Nepal | June 24, 2019

Retinoblastoma awareness lacking among people

Himalayan News Service

 

Kathmandu, May 19

Lack of awareness among people of retinoblastoma has been a major cause for increasing deaths among children suffering from retinoblastoma in the country.

Seventy per cent of the children suffering from retinoblastoma face death as they do not get treatment on time,” said Dr Ben Limbu, oculoplastic surgeon at Tilganga Institute of Ophthalmology, adding, “One child among 20,000 has been diagnosed with this kind of tumour. Retinoblastoma accounts for five per cent of all kinds of cancer diagnosed among children.”

With the aim of raising awareness of retinoblastoma, World Retinoblastoma Awareness Week is being marked from May 13 to 19.

Retinoblastoma is a rare kind of cancer in eye with the abnormality in the gene being congenital that mostly affects infants and children. “Ninety per cent of the patients suffering from this disease are children among which 60 per cent have this disease in one eye and 40 per cent have in both the eyes. Due to lack of awareness about the disease, parents bring their children to hospital when it is too late — when cancer has already spread to other organs such as brain and liver,” said Dr Limbu.

So in order to control such deaths, it is necessary to aware people about the disease and inform them about treatment procedure. It is also equally important to aware people about the complications that the disease can bring in the patient.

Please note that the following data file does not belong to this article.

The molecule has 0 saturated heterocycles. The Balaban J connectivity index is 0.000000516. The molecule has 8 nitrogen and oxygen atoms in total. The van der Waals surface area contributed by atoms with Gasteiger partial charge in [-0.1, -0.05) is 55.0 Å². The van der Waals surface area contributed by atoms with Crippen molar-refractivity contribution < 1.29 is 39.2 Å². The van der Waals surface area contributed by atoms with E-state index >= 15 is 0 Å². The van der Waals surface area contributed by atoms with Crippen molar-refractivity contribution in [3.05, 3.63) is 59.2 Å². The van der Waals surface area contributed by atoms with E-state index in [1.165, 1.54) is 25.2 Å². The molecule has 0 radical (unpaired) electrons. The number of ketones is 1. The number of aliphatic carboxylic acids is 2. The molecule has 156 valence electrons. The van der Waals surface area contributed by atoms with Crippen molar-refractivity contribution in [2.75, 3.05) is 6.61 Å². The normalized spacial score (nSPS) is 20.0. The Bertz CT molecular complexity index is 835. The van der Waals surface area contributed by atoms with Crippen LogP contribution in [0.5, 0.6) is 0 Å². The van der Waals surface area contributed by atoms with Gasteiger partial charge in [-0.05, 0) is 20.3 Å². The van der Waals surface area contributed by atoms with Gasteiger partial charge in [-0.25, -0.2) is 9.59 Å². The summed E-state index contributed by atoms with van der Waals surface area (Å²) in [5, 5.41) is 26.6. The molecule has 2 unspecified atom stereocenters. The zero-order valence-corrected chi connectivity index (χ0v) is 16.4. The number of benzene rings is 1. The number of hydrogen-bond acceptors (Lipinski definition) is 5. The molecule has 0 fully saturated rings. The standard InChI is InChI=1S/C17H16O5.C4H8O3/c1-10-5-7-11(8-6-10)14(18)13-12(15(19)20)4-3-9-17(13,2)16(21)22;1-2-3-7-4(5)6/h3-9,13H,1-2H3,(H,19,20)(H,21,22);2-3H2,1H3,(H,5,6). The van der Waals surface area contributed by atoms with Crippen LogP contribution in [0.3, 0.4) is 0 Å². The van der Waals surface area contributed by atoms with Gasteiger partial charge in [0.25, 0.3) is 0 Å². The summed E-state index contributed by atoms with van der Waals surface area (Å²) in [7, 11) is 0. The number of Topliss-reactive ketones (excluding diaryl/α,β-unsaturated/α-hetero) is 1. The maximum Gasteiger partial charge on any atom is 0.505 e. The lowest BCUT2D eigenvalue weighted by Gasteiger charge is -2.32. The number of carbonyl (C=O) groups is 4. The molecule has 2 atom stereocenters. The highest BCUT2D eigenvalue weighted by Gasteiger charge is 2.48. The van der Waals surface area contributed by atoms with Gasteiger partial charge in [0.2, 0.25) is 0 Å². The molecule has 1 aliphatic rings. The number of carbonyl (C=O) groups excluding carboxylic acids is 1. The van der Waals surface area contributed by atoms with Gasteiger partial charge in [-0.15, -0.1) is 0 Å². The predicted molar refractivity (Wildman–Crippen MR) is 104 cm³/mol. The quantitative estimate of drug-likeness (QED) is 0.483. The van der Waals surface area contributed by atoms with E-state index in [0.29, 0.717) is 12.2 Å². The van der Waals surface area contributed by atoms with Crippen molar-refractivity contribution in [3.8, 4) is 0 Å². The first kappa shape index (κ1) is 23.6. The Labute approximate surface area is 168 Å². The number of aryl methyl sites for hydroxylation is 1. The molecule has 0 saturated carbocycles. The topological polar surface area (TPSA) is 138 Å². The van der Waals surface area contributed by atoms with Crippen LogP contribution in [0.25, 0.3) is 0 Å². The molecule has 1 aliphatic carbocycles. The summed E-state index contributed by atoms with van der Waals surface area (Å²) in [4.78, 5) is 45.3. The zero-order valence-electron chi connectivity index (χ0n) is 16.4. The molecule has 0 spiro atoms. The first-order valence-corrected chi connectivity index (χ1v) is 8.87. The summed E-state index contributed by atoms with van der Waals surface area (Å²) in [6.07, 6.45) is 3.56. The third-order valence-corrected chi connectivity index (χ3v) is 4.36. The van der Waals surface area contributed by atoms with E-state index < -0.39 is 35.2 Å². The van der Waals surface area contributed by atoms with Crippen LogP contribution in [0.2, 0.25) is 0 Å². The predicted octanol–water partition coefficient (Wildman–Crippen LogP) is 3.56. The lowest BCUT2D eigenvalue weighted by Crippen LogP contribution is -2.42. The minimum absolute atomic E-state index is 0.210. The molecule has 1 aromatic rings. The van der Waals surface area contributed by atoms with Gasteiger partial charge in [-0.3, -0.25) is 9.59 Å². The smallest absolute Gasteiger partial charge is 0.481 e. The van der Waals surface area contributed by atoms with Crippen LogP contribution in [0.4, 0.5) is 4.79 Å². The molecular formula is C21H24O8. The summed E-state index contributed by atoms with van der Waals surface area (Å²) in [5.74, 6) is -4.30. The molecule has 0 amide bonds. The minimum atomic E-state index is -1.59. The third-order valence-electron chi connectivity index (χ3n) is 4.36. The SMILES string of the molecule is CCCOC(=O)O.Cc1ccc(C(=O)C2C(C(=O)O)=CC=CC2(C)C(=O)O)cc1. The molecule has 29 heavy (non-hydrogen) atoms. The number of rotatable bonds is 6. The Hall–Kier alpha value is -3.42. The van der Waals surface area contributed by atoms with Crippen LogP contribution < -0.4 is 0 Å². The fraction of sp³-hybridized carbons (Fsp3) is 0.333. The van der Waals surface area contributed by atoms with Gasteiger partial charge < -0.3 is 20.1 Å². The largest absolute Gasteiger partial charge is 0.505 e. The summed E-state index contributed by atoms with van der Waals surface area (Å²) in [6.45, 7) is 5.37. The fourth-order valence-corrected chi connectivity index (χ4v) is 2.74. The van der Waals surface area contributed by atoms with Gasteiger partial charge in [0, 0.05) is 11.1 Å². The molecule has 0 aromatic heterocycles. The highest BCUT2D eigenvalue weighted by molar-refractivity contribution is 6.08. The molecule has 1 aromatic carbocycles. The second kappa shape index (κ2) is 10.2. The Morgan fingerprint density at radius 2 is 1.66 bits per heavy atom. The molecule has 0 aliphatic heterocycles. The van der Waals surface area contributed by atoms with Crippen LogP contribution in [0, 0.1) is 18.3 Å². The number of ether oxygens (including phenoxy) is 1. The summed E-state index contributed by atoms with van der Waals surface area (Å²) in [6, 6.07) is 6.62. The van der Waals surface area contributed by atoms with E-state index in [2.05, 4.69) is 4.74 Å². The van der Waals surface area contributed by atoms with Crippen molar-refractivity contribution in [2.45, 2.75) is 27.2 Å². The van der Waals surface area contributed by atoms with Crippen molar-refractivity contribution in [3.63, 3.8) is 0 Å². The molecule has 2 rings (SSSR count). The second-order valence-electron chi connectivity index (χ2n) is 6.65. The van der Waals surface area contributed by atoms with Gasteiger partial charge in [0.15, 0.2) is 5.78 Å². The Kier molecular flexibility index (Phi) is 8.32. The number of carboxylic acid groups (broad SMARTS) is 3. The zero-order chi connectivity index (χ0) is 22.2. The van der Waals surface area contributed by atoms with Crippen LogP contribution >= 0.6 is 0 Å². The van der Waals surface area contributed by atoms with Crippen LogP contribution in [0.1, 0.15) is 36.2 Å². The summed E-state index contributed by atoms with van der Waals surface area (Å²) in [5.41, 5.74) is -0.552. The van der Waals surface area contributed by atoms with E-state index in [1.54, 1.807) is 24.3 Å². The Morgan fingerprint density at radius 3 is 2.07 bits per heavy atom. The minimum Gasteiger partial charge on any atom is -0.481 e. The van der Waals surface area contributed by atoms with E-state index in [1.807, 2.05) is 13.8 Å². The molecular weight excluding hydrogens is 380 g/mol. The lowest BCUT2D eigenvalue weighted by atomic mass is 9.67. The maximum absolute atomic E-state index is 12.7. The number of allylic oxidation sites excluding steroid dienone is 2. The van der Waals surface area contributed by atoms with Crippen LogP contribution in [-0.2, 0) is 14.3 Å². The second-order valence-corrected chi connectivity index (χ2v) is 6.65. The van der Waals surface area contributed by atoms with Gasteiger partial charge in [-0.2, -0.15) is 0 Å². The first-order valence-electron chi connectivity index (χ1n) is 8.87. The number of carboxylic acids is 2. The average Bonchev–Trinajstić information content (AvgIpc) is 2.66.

Retinoblastoma may occur in one or both eyes. It begins in the retina, the layer of nerve cells lining the back of the eye. “It happens when nerve cells in retina change, grow in size and number. These cells usually spread in and around the eye. There are high chances of the disease spreading to other body parts such as brain and spine. Thus timely treatment is necessary to save lives,” said Dr Limbu.

Other reason behind increasing deaths caused by retinoblastoma is unavailability of treatment in all hospitals across the country. Patients have to visit Kathmandu for treatment and many patients cannot afford it. Some even abandon treatment in the middle due to poor financial condition and thus have to face untimely death.

Doctors, therefore, advise parents to be aware about their children’s health. The disease doesn’t have many symptoms in the initial stage. There is an occurrence of white colour in the centre of the eye (pupil), eyes appear to be looking in different directions, and redness and swelling are some of the symptoms.

However, these symptoms often go unnoticed. The child also doesn’t complain. Parents should be aware about these symptoms and take the children to the nearest health centre for timely treatment.

 


A version of this article appears in print on May 20, 2018 of The Himalayan Times.


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